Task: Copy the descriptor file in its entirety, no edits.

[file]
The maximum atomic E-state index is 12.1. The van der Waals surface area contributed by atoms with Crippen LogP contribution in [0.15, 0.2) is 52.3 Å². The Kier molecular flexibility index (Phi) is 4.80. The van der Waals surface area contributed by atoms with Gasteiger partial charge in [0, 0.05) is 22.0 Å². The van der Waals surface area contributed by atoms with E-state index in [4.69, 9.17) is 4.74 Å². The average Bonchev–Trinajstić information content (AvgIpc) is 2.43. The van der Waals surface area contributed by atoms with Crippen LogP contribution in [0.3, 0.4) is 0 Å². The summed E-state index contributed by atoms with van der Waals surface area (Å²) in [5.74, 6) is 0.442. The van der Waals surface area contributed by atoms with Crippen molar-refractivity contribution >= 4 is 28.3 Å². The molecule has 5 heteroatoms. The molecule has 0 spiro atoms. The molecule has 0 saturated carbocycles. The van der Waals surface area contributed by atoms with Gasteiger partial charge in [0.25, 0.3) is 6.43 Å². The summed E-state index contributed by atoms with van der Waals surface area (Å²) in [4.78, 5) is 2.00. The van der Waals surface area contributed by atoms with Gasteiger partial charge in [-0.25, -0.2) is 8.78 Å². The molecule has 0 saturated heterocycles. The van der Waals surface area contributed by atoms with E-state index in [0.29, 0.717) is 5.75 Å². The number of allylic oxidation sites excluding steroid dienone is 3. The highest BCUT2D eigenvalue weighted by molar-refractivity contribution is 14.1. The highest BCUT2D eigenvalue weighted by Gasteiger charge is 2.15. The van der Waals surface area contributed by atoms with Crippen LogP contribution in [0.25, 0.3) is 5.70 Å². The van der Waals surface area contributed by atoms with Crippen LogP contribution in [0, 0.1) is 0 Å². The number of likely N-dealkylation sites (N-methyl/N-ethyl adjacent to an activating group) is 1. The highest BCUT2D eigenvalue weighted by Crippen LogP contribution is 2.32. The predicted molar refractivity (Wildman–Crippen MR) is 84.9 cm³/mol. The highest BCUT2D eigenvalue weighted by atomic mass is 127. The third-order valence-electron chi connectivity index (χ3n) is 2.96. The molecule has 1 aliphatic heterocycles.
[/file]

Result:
The maximum atomic E-state index is 12.1. The van der Waals surface area contributed by atoms with Crippen LogP contribution in [0.15, 0.2) is 52.3 Å². The Kier molecular flexibility index (Phi) is 4.80. The van der Waals surface area contributed by atoms with Gasteiger partial charge in [0, 0.05) is 22.0 Å². The van der Waals surface area contributed by atoms with E-state index in [4.69, 9.17) is 4.74 Å². The average Bonchev–Trinajstić information content (AvgIpc) is 2.43. The van der Waals surface area contributed by atoms with Crippen LogP contribution in [0.3, 0.4) is 0 Å². The summed E-state index contributed by atoms with van der Waals surface area (Å²) in [5.74, 6) is 0.442. The van der Waals surface area contributed by atoms with Crippen molar-refractivity contribution >= 4 is 28.3 Å². The molecule has 5 heteroatoms. The molecule has 0 spiro atoms. The molecule has 0 saturated carbocycles. The van der Waals surface area contributed by atoms with Gasteiger partial charge in [0.25, 0.3) is 6.43 Å². The summed E-state index contributed by atoms with van der Waals surface area (Å²) in [4.78, 5) is 2.00. The van der Waals surface area contributed by atoms with Gasteiger partial charge in [-0.25, -0.2) is 8.78 Å². The molecule has 0 saturated heterocycles. The van der Waals surface area contributed by atoms with E-state index in [0.29, 0.717) is 5.75 Å². The number of allylic oxidation sites excluding steroid dienone is 3. The highest BCUT2D eigenvalue weighted by molar-refractivity contribution is 14.1. The highest BCUT2D eigenvalue weighted by Gasteiger charge is 2.15. The van der Waals surface area contributed by atoms with Crippen LogP contribution in [0.25, 0.3) is 5.70 Å². The van der Waals surface area contributed by atoms with Crippen LogP contribution in [0, 0.1) is 0 Å². The number of likely N-dealkylation sites (N-methyl/N-ethyl adjacent to an activating group) is 1. The highest BCUT2D eigenvalue weighted by Crippen LogP contribution is 2.32. The predicted molar refractivity (Wildman–Crippen MR) is 84.9 cm³/mol. The highest BCUT2D eigenvalue weighted by atomic mass is 127. The third-order valence-electron chi connectivity index (χ3n) is 2.96. The molecule has 1 aliphatic heterocycles.